by Vinay Bhaskara and Devesh Agarwal
Earlier this month, defunct Indian carrier Kingfisher Airlines, which has been grounded since 20th October, 2012 when the Indian regulator, the Directorate General of Civil Aviation (DGCA) suspended its flying license, filed its annual report for fiscal year 2012-2013.
Instead of focusing on finding a way to pay off the nearly Rs. 7,000 Crore debt the airline owes to a consortium of lenders led by the State Bank of India, Kingfisher used the annual report as a mouthpiece to announce a lawsuit filed in the City Civil Court at Bangalore against engine manufacturer International Aero Engines (IAE) for $235 million (damages of $210.4 million plus $24.6 million in punitive damages), claiming that the IAE V-2500 A5 engines used to power Kingfisher’s once 32-strong fleet of Airbus A320 family aircraft were “inherently defective, both in design and manufacture.” The Kingfisher annual report says.
United Breweries (Holdings) Limited has filed a suit in the City Civil Court at Bangalore against International Aero Engines AG, its shareholders / joint venture partners and your Company being O.S. No. 6406 of 2012, alleging that the IAE V-2500 A5 engines supplied to your Company were inherently defective, both in design and manufacture, and has claimed damages of USD 210,400,000 plus Rs. 1,621,000,000 (aggregating to approximately $24.557 million as per the current exchange rate of approx Rs. 66 per US Dollar) and has reserved liability to claim further damages. No relief is sought against your Company in the said suit.
Considering that it did not operate for most of the year, if Kingfisher still managed to find enough cash to pay CEO Sanjay Aggarwal US $591,000 in an annual salary, clearly demonstrates a carefully managed business strategy will allow the airline to slowly pay off debt without resorting to doomed strategies such as this lawsuit.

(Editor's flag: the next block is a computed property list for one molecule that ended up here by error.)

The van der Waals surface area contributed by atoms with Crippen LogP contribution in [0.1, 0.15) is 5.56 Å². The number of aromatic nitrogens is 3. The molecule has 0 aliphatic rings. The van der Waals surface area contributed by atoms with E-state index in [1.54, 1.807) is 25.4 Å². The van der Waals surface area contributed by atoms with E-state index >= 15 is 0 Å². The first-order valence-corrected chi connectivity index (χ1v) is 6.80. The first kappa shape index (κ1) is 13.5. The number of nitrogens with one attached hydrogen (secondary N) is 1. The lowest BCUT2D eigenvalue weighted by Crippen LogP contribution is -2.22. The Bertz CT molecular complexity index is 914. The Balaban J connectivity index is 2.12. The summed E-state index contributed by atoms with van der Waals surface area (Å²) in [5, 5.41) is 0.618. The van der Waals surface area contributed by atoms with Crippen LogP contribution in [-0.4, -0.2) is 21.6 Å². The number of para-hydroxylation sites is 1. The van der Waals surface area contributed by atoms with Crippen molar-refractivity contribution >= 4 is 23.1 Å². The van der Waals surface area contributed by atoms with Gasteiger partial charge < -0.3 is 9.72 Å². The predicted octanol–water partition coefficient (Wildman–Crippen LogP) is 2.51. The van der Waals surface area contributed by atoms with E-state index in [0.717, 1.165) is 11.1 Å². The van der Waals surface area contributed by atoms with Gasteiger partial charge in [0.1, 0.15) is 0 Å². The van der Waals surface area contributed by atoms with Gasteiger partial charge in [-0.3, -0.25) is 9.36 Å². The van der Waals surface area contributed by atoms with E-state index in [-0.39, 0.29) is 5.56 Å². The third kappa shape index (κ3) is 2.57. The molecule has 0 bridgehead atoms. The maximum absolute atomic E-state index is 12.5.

Kingfisher restart would be a strategic mistake
Kingfisher also continues to pursue the flawed idea that the carrier should “restart” operations with up to 20 aircraft, or that the carrier will make back the money by selling itself to an investor. This is a mistake. Re-launching operations in today’s Indian airline industry would be a tragic mistake. For starters, the Indian macroeconomic picture is very poor; the Indian Rupee has continued to decline and growth projections for the fiscal year have slipped beneath 5%. This has driven demand for Kingfisher’s premium style product lower than when Kingfisher shut down, and that too up against a somewhat re-vitalized Air India, a re-capitalized Jet Airways, a market leading IndiGo, and a soon to arrive behemoth AirAsia India.
It is better to leave Kingfisher’s aircraft rotting on tarmacs across the country where they could at least serve as a reminder to Dr. Mallya, how he, and his incompetent mis-managers, drove a great airline concept in to tatters.